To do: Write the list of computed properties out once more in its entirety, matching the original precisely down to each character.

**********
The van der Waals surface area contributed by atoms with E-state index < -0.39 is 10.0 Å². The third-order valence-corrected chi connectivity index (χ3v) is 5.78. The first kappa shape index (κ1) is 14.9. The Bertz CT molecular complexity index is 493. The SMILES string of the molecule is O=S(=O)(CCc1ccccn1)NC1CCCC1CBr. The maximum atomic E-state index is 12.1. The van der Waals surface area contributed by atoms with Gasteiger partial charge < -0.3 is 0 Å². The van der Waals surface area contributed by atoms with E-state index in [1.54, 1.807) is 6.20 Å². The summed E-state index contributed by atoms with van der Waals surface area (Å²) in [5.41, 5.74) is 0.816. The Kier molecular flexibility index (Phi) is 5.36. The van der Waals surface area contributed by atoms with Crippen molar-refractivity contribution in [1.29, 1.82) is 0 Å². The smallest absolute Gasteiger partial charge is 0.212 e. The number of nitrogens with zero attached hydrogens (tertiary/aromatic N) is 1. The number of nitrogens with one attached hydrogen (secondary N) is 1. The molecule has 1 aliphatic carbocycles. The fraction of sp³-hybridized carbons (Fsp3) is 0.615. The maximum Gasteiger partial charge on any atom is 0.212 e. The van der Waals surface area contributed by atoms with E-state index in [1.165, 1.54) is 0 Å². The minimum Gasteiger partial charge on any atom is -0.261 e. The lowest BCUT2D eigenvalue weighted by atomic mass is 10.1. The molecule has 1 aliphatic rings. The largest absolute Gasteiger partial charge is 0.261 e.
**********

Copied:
The van der Waals surface area contributed by atoms with E-state index < -0.39 is 10.0 Å². The third-order valence-corrected chi connectivity index (χ3v) is 5.78. The first kappa shape index (κ1) is 14.9. The Bertz CT molecular complexity index is 493. The SMILES string of the molecule is O=S(=O)(CCc1ccccn1)NC1CCCC1CBr. The maximum atomic E-state index is 12.1. The van der Waals surface area contributed by atoms with Gasteiger partial charge < -0.3 is 0 Å². The van der Waals surface area contributed by atoms with E-state index in [1.54, 1.807) is 6.20 Å². The summed E-state index contributed by atoms with van der Waals surface area (Å²) in [5.41, 5.74) is 0.816. The Kier molecular flexibility index (Phi) is 5.36. The van der Waals surface area contributed by atoms with Crippen molar-refractivity contribution in [1.29, 1.82) is 0 Å². The smallest absolute Gasteiger partial charge is 0.212 e. The number of nitrogens with zero attached hydrogens (tertiary/aromatic N) is 1. The number of nitrogens with one attached hydrogen (secondary N) is 1. The molecule has 1 aliphatic carbocycles. The fraction of sp³-hybridized carbons (Fsp3) is 0.615. The maximum Gasteiger partial charge on any atom is 0.212 e. The van der Waals surface area contributed by atoms with E-state index in [1.165, 1.54) is 0 Å². The minimum Gasteiger partial charge on any atom is -0.261 e. The lowest BCUT2D eigenvalue weighted by atomic mass is 10.1. The molecule has 1 aliphatic rings. The largest absolute Gasteiger partial charge is 0.261 e.